Drug News: If You’re Taking Statins for Cholesterol or Beta Blockers for Hypertension, Read This.

statins and beta blockers have unintended side effectsStatin drugs are remarkably successful in reducing cholesterol for millions of men. They’ve also helped lower the risk of other cardiovascular events (such as heart attack and stroke). But, as with just about everything else in life, there’s the Law of Unintended Consequences. One of those consequences is severe muscle pain and weakness. And a team of researchers in Copenhagen have identified the culprit: decreased levels of a very important compound in our blood, coenzyme Q10, or CoQ10.

What happens is that statins affect energy production in the muscles, and the associated pain and weakness get worse as activity levels increase (up to 75 percent of statin-taking athletes experience these side effects). The major problem here is that the pain is often so severe that it makes people either stop exercising or stop taking their medication. Obviously, neither of those options is a good one.
Like statins, beta blockers are a remarkably effective drug—in this case, for treating hypertension (high blood pressure). However, as with statins, there are unintended consequences—in this case, trouble sleeping.

Dr. Frank Scheer and his colleagues had men and women with high blood pressure who were already taking beta blockers, also take either 2.5 milligrams of melatonin or a placebo every night for three weeks (study participants didn’t know which they were taking).

The results were quite impressive. People taking melatonin slept an average of 36 minutes longer per night and increased their stage two sleep (the especially restful and rejuvenating sleep) by 41 minutes, when compared to those taking the placebo.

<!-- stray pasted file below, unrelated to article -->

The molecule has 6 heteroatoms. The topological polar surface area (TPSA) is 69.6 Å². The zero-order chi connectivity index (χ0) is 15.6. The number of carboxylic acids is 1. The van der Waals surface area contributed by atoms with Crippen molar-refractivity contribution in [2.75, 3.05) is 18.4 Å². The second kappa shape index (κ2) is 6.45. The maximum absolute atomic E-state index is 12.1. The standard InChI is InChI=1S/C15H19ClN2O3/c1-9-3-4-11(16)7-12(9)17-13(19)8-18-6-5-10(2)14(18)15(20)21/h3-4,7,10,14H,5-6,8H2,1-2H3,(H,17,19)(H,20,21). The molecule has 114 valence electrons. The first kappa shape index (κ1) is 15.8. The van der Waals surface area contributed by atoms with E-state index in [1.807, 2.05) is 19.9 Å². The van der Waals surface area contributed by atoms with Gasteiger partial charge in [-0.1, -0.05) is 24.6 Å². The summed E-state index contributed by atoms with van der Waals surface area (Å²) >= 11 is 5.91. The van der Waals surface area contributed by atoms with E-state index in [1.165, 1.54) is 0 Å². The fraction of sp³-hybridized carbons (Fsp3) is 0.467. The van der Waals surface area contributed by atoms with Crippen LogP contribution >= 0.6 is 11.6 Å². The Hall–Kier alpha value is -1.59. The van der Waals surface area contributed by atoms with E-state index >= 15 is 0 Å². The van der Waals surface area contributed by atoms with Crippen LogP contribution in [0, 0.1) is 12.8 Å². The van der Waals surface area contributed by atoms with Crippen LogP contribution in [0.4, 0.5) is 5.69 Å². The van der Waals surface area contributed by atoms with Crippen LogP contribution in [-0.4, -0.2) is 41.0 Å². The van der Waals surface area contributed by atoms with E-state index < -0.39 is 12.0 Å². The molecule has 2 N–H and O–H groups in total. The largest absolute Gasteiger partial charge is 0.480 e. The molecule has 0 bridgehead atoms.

In previous studies, one of the downsides to taking melatonin is that there has been a “rebound effect”—meaning that if you stop taking it, it gets harder to fall asleep. However, in this study, that was not the case. In fact, according to Dr. Scheer, an associate neuroscientist at Brigham and Women’s Hospital. “Melatonin had a positive carry-over effect on sleep even after the participants had stopped taking the drug.”

If you’re taking a statin drug, ask your medical provider whether you should take a CoQ10 supplement (if you’re not sure whether you’re taking a statin drug, ask your provider). And if you’re taking beta blockers and are having any issues with sleep, ask your provider about whether melatonin is right for you.

Armin Brott

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Armin Brott is the proud father of three, a former U.S. Marine, a best-selling author, radio host, speaker, and one of the country’s leading experts on fatherhood. He writes frequently about fatherhood, families, and men's health. Read more about Armin or visit his website, mrdad.com. You can also connect via social media: Facebook, Twitter, Pinterest,  and Linkedin.
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